Economic issues and proposed cuts to the state budget dominated an Astoria Town Hall meeting hosted last week by state Assemblyman Michael Gianaris (D−Astoria), but residents also said they were concerned about the quality of services for seniors in the community and a proposed rate hike by Con Edison.
The meeting, held last Thursday at Astoria’s PS 234, drew a crowd of nearly 50 people and featured elected officials from western Queens as well as representatives from more than 20 city agencies.
Several residents said they wanted to know whether Gianaris believed the state Legislature would be able to pass economic recovery bills more quickly under the Democratic−controlled state Assembly and Senate.
“The Senate has changed hands,” Gianaris said. “A lot of things we’ve passed so far used to get blocked because the interests of upstate and downstate were different. But we have an historic budget problem. We have a deficit we’ve never seen before and we want to make sure there are no cuts to education or health care. But there will be pain this year and we’ll have to do some things people will not like.”
The state budget for the upcoming year will be voted on later this spring.
Some residents said they were concerned about what could potentially be cut from city schools amid the ongoing economic downturn and huge deficits in the state budget. Gianaris said he did not believe Mayor Michael Bloomberg would not allow large cuts for city schools.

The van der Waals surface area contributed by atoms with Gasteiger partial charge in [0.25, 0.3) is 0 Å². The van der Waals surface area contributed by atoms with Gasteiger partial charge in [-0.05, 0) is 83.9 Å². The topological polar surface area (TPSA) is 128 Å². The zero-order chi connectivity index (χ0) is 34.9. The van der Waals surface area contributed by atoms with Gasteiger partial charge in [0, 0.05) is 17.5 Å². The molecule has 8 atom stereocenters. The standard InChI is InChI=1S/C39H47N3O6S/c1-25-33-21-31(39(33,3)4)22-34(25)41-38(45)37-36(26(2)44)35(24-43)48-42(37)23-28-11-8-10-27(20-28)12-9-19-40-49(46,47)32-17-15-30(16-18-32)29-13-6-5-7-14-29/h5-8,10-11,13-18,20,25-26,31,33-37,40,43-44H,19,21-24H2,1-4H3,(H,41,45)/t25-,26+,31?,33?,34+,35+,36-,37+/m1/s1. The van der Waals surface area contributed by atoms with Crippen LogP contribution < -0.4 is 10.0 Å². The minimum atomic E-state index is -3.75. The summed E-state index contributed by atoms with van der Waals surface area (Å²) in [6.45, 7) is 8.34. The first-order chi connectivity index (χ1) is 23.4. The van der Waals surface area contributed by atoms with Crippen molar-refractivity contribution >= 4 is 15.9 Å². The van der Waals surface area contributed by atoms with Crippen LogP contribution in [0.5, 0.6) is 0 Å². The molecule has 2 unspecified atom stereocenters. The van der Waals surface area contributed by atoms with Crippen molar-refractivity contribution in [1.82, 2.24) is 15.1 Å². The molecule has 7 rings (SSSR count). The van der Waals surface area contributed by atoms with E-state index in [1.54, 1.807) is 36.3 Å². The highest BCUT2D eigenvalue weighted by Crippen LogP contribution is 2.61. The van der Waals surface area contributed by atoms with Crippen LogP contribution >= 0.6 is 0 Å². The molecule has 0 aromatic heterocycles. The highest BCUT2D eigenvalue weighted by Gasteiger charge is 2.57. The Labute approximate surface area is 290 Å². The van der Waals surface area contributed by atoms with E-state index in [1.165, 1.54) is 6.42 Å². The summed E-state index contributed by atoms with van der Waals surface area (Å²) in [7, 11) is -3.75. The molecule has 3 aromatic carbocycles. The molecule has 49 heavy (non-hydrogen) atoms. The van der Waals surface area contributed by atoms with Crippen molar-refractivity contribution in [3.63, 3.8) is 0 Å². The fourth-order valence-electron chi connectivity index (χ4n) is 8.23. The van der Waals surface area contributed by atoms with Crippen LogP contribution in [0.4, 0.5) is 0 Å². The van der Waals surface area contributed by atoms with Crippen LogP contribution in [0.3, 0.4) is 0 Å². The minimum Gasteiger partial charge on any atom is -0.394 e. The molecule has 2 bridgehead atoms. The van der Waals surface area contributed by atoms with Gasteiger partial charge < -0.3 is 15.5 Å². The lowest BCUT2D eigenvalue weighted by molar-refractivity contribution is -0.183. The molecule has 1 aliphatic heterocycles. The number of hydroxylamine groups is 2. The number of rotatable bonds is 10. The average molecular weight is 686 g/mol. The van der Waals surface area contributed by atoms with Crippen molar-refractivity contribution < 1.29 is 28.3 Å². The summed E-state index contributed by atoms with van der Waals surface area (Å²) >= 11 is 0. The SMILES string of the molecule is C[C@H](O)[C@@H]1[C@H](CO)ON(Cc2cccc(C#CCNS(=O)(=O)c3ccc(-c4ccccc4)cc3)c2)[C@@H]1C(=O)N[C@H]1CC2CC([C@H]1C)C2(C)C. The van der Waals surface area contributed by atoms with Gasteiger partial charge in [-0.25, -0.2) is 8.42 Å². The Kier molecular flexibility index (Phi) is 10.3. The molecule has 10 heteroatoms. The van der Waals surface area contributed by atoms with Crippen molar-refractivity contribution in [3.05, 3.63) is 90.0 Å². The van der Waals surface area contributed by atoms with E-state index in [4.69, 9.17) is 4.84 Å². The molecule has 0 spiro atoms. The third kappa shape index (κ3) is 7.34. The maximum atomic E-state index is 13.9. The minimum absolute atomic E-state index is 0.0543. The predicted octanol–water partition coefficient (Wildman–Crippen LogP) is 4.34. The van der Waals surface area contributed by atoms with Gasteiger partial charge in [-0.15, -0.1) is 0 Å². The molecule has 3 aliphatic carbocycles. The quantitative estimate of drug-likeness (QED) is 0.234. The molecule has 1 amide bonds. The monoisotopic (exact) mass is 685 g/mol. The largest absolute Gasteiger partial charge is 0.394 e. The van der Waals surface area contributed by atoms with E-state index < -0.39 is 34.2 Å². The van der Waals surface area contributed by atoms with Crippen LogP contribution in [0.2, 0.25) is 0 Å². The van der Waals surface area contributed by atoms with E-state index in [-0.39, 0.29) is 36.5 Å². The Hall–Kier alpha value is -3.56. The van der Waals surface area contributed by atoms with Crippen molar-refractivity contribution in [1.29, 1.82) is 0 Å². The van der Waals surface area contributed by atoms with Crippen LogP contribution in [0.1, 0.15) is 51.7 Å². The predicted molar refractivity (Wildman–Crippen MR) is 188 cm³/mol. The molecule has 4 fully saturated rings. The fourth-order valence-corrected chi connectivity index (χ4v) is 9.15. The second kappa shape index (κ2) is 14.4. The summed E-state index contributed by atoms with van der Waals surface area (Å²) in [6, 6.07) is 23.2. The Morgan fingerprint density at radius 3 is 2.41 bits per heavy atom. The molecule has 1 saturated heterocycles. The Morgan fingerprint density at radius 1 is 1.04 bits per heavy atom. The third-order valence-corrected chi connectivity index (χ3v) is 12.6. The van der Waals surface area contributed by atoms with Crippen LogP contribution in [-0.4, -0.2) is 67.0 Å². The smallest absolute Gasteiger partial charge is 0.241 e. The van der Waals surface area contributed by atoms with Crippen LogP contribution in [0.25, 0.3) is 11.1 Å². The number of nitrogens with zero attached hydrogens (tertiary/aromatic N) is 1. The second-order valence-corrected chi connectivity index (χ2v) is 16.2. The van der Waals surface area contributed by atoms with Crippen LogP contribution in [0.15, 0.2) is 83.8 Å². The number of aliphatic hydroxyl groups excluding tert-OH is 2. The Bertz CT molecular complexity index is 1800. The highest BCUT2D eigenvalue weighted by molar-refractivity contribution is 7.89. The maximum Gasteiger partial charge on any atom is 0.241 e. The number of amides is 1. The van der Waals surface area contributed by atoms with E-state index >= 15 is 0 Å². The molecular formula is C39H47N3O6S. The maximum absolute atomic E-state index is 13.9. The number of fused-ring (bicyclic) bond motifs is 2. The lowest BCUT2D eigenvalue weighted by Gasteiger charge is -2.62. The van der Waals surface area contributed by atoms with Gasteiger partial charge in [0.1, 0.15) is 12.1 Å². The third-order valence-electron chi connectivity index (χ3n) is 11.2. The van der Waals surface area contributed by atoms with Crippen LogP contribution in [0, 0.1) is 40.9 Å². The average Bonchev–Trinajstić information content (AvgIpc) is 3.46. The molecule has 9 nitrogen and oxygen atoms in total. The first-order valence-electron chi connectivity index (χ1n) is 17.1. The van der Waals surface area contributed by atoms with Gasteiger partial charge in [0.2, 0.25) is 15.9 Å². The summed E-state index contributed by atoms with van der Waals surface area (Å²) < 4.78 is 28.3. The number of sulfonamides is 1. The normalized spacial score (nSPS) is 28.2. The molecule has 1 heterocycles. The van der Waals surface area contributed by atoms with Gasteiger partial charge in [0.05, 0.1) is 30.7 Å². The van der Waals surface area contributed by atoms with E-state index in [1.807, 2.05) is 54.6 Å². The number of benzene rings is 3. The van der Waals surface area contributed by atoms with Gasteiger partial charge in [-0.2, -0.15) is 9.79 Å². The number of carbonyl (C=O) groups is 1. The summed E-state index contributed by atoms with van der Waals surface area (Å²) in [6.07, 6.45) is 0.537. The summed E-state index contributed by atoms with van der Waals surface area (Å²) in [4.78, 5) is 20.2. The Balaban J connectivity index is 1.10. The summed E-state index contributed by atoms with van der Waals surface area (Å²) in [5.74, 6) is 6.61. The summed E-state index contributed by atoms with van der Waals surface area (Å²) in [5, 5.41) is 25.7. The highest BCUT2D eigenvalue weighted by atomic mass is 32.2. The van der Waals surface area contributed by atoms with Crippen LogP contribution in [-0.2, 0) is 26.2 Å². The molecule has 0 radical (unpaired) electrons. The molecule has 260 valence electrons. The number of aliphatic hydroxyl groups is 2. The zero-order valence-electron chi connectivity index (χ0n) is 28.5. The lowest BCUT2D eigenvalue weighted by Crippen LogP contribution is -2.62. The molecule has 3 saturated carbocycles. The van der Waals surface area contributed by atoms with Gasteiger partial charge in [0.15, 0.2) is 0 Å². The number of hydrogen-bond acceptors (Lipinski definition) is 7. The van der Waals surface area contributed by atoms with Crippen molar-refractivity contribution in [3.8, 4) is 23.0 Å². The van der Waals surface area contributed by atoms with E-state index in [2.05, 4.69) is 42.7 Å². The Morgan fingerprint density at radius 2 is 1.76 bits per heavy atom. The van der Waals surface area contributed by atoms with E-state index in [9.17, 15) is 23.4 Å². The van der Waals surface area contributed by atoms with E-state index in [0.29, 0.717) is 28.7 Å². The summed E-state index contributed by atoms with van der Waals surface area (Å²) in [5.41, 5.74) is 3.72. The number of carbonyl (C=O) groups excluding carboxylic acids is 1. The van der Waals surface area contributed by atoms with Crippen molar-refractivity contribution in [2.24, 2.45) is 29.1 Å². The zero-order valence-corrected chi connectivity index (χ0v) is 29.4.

“The mayor has talked about cutting thousands of teachers, but we won’t let that happen,” the assemblyman said. “I think it’s just a scare tactic to get more money from Washington, D.C.”
Rosemarie Poveromo, president of Astoria’s United Community Civic Association, said she was disturbed to recently find that neighborhood seniors who rely on Meals on Wheels for food have often been getting frozen meals rather than previously cooked food. She said there have also been cases in which seniors in the community will not get food delivered to them in a timely manner.
“The most fragile among us are suffering,” she said. “Someone needs to get on the gun.”
Darnely Jones, of the city Department for the Aging, said the city would try to ensure that borough seniors received their meals on time.
But Deputy Borough President Karen Koslowitz said Borough President Helen Marshall recently delivered a kosher meal to an elderly Hollis couple who had not received a delivery from Meals on Wheels for four days. She said the meal happened to show up while she was bringing food to the couple, and the city’s delivery only consisted of one meal.
Astoria resident Costa Constantinides said he was upset that Con Ed had proposed an $819 rate hike last fall that would raise customer bills by 7.8 percent. Two administrative law judges from the state Public Service Commission recently recommended that the utility should be granted a one−year increase of $632 million for this year.
“Over the last decade or so, the PSC has been filled with people from the industry, who have worked hand in hand with the people they are supposed to be regulating,” Constantinides said.
Gianaris said Gov. David Paterson will soon appoint two new commissioners to the PSC. He said he will put pressure on the governor to pick people who will be committed to more closely regulating utilities like Con Ed.
Reach reporter Nathan Duke by e−mail at firstname.lastname@example.org or by phone at 718−229−0300, Ext. 156.
©2009 Community News Group
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